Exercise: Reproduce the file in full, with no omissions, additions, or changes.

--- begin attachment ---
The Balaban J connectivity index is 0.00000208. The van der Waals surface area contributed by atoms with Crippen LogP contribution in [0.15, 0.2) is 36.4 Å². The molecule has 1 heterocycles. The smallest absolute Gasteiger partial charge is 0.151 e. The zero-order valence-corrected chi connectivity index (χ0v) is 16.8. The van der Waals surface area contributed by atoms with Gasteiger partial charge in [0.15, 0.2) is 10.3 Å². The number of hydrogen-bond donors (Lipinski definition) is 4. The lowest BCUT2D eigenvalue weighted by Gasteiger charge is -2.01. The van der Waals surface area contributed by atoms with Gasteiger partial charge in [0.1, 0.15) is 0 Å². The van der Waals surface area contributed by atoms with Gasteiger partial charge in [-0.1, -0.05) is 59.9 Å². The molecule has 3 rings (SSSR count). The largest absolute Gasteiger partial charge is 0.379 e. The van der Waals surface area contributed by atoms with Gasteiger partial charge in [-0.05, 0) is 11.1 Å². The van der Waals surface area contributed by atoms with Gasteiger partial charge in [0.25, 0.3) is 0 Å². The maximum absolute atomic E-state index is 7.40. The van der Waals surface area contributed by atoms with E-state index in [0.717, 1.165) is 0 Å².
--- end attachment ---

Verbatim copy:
The Balaban J connectivity index is 0.00000208. The van der Waals surface area contributed by atoms with Crippen LogP contribution in [0.15, 0.2) is 36.4 Å². The molecule has 1 heterocycles. The smallest absolute Gasteiger partial charge is 0.151 e. The zero-order valence-corrected chi connectivity index (χ0v) is 16.8. The van der Waals surface area contributed by atoms with Gasteiger partial charge in [0.15, 0.2) is 10.3 Å². The number of hydrogen-bond donors (Lipinski definition) is 4. The lowest BCUT2D eigenvalue weighted by Gasteiger charge is -2.01. The van der Waals surface area contributed by atoms with Gasteiger partial charge in [0.1, 0.15) is 0 Å². The van der Waals surface area contributed by atoms with Gasteiger partial charge in [-0.1, -0.05) is 59.9 Å². The molecule has 3 rings (SSSR count). The largest absolute Gasteiger partial charge is 0.379 e. The van der Waals surface area contributed by atoms with Gasteiger partial charge in [-0.05, 0) is 11.1 Å². The van der Waals surface area contributed by atoms with Gasteiger partial charge in [0.25, 0.3) is 0 Å². The maximum absolute atomic E-state index is 7.40. The van der Waals surface area contributed by atoms with E-state index in [0.717, 1.165) is 0 Å².